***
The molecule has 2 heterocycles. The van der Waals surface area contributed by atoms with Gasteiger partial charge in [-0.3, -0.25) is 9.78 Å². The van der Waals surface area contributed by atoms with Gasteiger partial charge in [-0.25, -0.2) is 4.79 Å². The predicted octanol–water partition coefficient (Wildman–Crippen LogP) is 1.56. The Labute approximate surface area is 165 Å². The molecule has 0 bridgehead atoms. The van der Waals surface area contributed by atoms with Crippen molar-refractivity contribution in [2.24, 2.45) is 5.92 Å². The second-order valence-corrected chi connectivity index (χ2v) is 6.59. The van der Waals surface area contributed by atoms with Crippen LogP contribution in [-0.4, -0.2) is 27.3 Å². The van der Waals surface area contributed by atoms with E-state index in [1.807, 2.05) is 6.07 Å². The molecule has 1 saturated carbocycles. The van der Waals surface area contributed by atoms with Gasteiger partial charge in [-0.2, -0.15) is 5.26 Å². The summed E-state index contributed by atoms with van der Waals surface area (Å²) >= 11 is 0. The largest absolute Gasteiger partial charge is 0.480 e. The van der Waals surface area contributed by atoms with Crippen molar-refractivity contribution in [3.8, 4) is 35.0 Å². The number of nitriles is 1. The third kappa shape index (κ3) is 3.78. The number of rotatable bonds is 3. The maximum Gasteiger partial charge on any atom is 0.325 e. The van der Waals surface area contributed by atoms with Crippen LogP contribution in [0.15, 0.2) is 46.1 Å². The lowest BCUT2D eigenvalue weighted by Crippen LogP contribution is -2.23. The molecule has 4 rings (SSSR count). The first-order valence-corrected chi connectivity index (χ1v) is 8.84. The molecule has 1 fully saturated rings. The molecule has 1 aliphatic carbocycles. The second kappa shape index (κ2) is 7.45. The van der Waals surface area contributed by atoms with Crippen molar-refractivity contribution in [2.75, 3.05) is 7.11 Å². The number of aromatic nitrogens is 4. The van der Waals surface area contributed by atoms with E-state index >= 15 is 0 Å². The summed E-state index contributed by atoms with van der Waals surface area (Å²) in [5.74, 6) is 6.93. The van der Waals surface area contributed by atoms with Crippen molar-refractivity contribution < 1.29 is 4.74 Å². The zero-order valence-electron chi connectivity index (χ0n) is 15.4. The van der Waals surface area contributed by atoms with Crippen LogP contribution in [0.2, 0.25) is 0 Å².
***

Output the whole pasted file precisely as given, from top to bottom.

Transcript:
The molecule has 2 heterocycles. The van der Waals surface area contributed by atoms with Gasteiger partial charge in [-0.3, -0.25) is 9.78 Å². The van der Waals surface area contributed by atoms with Gasteiger partial charge in [-0.25, -0.2) is 4.79 Å². The predicted octanol–water partition coefficient (Wildman–Crippen LogP) is 1.56. The Labute approximate surface area is 165 Å². The molecule has 0 bridgehead atoms. The van der Waals surface area contributed by atoms with Crippen molar-refractivity contribution in [2.24, 2.45) is 5.92 Å². The second-order valence-corrected chi connectivity index (χ2v) is 6.59. The van der Waals surface area contributed by atoms with Crippen LogP contribution in [-0.4, -0.2) is 27.3 Å². The van der Waals surface area contributed by atoms with E-state index in [1.807, 2.05) is 6.07 Å². The molecule has 1 saturated carbocycles. The van der Waals surface area contributed by atoms with Gasteiger partial charge in [-0.2, -0.15) is 5.26 Å². The summed E-state index contributed by atoms with van der Waals surface area (Å²) >= 11 is 0. The largest absolute Gasteiger partial charge is 0.480 e. The van der Waals surface area contributed by atoms with Crippen molar-refractivity contribution in [3.8, 4) is 35.0 Å². The number of nitriles is 1. The third kappa shape index (κ3) is 3.78. The number of rotatable bonds is 3. The maximum Gasteiger partial charge on any atom is 0.325 e. The van der Waals surface area contributed by atoms with Crippen LogP contribution in [0.15, 0.2) is 46.1 Å². The lowest BCUT2D eigenvalue weighted by Crippen LogP contribution is -2.23. The molecule has 4 rings (SSSR count). The first-order valence-corrected chi connectivity index (χ1v) is 8.84. The molecule has 1 fully saturated rings. The molecule has 1 aliphatic carbocycles. The second kappa shape index (κ2) is 7.45. The van der Waals surface area contributed by atoms with Crippen molar-refractivity contribution in [2.75, 3.05) is 7.11 Å². The number of aromatic nitrogens is 4. The van der Waals surface area contributed by atoms with E-state index >= 15 is 0 Å². The summed E-state index contributed by atoms with van der Waals surface area (Å²) in [5.74, 6) is 6.93. The van der Waals surface area contributed by atoms with Crippen molar-refractivity contribution < 1.29 is 4.74 Å². The zero-order valence-electron chi connectivity index (χ0n) is 15.4. The van der Waals surface area contributed by atoms with Crippen LogP contribution in [0.2, 0.25) is 0 Å².